During each selling season growers generally receive numerous calls from individuals shopping for the lowest price for a Christmas tree. Each grower has the option of pricing their trees based on species, quality and demand and the BCCTA will attempt to provide guidance in this regard. The BCCTA suggests wholesale pricing should be reserved for charities, retail stores, garden centres, nurseries or lots that are reselling Christmas trees. The price of a Christmas tree is generally adjusted by growers on an annual basis.

BC grown Christmas trees are highly sought after because of their quality and freshness. Our BC growers do not produce enough trees to satisfy local demand and each year many retailers import trees from the US and Eastern Canada. To further compound the shortfall problem, several Christmas tree farms have been sold, growers are retiring and land values throughout BC have increased dramatically.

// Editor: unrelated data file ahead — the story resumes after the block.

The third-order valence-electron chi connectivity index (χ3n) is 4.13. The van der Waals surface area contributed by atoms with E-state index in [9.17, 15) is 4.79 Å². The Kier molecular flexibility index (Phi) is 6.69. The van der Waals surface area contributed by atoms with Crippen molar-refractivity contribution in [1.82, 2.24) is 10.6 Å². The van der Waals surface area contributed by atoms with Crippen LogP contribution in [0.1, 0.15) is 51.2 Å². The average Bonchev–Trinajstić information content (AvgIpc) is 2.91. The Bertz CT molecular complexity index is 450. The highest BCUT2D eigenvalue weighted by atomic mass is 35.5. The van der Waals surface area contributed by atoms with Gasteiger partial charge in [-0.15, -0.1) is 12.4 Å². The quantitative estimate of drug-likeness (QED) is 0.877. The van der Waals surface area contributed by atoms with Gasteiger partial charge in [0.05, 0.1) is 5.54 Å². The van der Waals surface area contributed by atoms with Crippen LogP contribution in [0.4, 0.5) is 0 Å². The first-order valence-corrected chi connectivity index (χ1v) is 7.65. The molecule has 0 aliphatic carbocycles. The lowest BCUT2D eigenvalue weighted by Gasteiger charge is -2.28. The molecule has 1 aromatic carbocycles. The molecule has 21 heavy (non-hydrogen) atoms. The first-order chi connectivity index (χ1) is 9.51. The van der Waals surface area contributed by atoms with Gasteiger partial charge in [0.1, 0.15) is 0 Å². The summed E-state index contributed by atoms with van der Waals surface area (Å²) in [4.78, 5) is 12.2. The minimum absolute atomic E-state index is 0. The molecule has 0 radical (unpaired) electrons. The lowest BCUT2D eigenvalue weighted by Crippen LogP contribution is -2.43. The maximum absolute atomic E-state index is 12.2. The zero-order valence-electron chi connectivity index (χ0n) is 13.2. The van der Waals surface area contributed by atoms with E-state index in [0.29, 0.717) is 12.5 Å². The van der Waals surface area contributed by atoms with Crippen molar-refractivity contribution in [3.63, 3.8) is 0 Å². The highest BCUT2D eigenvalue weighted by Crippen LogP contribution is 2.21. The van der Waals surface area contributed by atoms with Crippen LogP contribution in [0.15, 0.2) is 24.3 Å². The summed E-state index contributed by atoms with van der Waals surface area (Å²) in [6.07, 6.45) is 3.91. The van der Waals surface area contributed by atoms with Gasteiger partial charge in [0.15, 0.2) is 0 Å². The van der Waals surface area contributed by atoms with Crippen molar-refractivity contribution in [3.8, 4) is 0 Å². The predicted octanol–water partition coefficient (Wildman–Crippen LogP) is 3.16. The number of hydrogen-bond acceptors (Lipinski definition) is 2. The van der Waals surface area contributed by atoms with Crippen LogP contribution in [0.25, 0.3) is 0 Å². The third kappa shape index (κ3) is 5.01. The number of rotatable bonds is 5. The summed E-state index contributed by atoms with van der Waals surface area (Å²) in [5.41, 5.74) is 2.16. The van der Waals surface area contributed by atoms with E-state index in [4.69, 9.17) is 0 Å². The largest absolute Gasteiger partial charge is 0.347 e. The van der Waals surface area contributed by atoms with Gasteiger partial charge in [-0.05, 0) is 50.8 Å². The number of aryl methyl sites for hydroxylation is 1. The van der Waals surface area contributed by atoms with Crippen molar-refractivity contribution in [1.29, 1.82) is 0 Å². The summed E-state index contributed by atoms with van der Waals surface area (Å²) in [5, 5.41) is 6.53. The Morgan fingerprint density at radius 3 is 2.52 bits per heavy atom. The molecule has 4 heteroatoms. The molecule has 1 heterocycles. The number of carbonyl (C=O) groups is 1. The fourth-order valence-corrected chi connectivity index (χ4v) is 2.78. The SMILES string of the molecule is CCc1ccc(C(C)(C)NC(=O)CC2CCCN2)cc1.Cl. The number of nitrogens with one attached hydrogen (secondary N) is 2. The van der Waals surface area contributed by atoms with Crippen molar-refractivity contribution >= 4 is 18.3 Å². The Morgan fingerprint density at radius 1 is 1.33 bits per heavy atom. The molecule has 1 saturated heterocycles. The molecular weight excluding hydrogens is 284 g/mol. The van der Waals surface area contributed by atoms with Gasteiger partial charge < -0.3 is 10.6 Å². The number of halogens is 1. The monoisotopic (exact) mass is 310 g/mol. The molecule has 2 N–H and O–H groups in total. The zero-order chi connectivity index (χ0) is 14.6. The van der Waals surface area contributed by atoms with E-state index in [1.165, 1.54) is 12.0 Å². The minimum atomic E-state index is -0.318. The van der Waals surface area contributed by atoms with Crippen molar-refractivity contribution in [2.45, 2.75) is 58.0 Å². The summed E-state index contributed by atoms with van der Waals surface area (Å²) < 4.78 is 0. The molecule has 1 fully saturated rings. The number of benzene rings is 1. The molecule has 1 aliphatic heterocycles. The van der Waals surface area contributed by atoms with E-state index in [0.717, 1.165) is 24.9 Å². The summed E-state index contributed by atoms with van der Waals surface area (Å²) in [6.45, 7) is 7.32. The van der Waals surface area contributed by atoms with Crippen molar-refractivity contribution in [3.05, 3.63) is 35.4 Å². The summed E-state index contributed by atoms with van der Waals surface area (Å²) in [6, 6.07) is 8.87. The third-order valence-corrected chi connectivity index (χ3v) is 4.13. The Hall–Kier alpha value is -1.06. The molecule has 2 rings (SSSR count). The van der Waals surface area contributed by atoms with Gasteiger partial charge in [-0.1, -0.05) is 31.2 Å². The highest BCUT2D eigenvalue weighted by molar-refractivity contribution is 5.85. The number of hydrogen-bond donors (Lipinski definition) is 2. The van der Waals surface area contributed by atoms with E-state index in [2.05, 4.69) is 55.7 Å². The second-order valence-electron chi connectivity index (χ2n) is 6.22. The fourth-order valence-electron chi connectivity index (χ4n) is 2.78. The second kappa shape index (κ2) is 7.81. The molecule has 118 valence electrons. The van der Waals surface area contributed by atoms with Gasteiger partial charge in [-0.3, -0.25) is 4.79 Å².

The following demonstrates the economics and pitfalls of price cutting and discounting our BC grown Christmas trees:

Regular Price – Sell 10 trees @ $100 = $1000, with a gross profit of $500 (Cost = $50/tree or 50% gross margin)You want to reduce the tree retail price 20% to $80
You need to sell 16.67 more trees to make the same gross profit

You want to reduce the tree retail price 25% to $75:
You need to sell 20 more trees to make the same gross profit

Disadvantages of a Price Cutting Strategy

  • Customers come to expect it, especially if it’s a straightforward price decrease with no other components
  • It creates a disproportionate decrease in profits
  • It can lead to long-term loss of customers and a decline in sales
  • You start to attract the wrong kind of customer—the price shopper
  • It can create a lower perceived value (people think your product is simply worth less)
  • It damages your brand – customers perceive your product as lower quality
  • It’s not a band-aid for systemic problems – it won’t fix less than stellar customer service


pitballs price cutting